By Kyla Hanington
It’s dark here. I am aware of this when, at four-thirty in the afternoon, the gloaming is made brilliant with sunset orange, as though some clumsy god has kicked a bucket of tangelo paint out across the sky.
And when driving one Sunday at eight-twenty in the morning and I see the mauve of sunrise fading behind the snowy mountains, I am again reminded. Here, it is dark.
I have lived in dark, wintery places before. I lived for three years in Århus, Denmark, more northern still than Terrace.
There the dark was broken with candles; a plethora of tealights.
In Denmark, people look to cozy for defense against the night. Candles, gløgg, æbleskiver with icing sugar and jam. Æbleskiver are like little pancake balls.
At Christmas time, in the center of Århus, vendors would sell candied almonds, æbleskiver, and gløgg, mulled wine with cloves and cinnamon, served steaming in paper cups. From living room windows candles twinkled out into the night. Inviting. Reassuring. We are here. You are welcome.
I am grateful for this Danish experience now that we are here, in Terrace, where we arrived during what we later learned was the first snowfall of the year.
I was wearing my Birkenstocks, and no socks, and it would not take too long before I was bewildered by the cold. I dug through the moving boxes until I found our winter boots, our hats, gloves. The sorts of things we needed only rarely in Nanaimo but that clearly we would form an instant attachment to in Terrace, to which we moved just in time to prepare for Christmas.
I dig into my Danish memories, light candles in the evening to make the house cozy, make sure we go out and walk around downtown.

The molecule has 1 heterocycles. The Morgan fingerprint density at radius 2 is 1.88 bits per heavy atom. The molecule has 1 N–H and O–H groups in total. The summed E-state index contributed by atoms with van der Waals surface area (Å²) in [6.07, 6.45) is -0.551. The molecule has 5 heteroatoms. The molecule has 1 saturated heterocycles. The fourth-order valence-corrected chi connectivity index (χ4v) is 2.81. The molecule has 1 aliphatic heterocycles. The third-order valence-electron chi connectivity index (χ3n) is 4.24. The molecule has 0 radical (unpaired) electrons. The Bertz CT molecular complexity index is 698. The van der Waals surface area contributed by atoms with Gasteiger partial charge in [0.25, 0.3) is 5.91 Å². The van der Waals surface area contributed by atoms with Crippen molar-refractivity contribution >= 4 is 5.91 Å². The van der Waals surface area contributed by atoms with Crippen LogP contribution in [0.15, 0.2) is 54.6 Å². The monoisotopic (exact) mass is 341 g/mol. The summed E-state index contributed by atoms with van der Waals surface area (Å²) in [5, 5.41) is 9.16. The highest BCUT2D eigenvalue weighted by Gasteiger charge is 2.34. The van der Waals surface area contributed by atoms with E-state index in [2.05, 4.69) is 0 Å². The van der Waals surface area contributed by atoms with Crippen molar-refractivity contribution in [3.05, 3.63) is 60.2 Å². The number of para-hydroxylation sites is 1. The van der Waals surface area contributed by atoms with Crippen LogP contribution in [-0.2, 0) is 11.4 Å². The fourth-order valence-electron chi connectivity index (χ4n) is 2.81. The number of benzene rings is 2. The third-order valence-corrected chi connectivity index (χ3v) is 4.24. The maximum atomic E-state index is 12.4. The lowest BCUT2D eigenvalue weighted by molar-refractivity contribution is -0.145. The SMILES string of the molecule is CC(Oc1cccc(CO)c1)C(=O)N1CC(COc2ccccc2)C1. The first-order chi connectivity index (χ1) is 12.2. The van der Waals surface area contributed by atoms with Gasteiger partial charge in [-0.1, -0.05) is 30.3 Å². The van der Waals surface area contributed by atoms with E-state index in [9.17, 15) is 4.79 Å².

We line up for hot chocolate in George Little Park when the opportunity presents itself.
We take photos of snow on the mountains.
Because we are new here, everything is magic. The way our breath hangs in the air. How long it takes the car to warm up. The twinkling of coloured Christmas lights on the houses we pass.
The magnificent raptors that congregate at the Terrace landfill, making the dump the first place I take any out of town guests.
Merry Christmas, I say, leaning in to kiss a cheek. Come. We are going to the dump.
I have Christmas’d also in Hawai’i, where it is dark for approximately the same length of time all year ‘round.
There one hangs up Christmas lights while wearing surf shorts and flip-flops, the kind of footwear I grew up calling thongs, back when thong had, I think, an entirely different cultural meaning than it does today.
Santa would arrive on a surfboard. I imagined he’d be terribly warm in that red suit. And possibly water-logged, too.
But gifts arrived, stockings were filled.
But without the dark – without the cold – there is no need there for the gentle gift of twinkling candlelight, no huddling in groups warming hands on hot chocolate or mulled wine.
Christmas is not wildly different than the rest of the year, although like elsewhere, in Hawai’i the holidays are a time for family, friends, companionship. The gentle kindnesses that can be hard to muster throughout the rest of the year.
This is one of the great gifts of Christmas in Terrace, I write as a newcomer. The gift of the dark.
How colour splashes out across the blue dome when one is awake and outside to see it.
How the company of strangers, a hot drink, and candle light are promises. We get through this together. Come, stand with me.
Kyla Hanington lives with two children, a great deal of enthusiasm and is a grateful new resident of Terrace.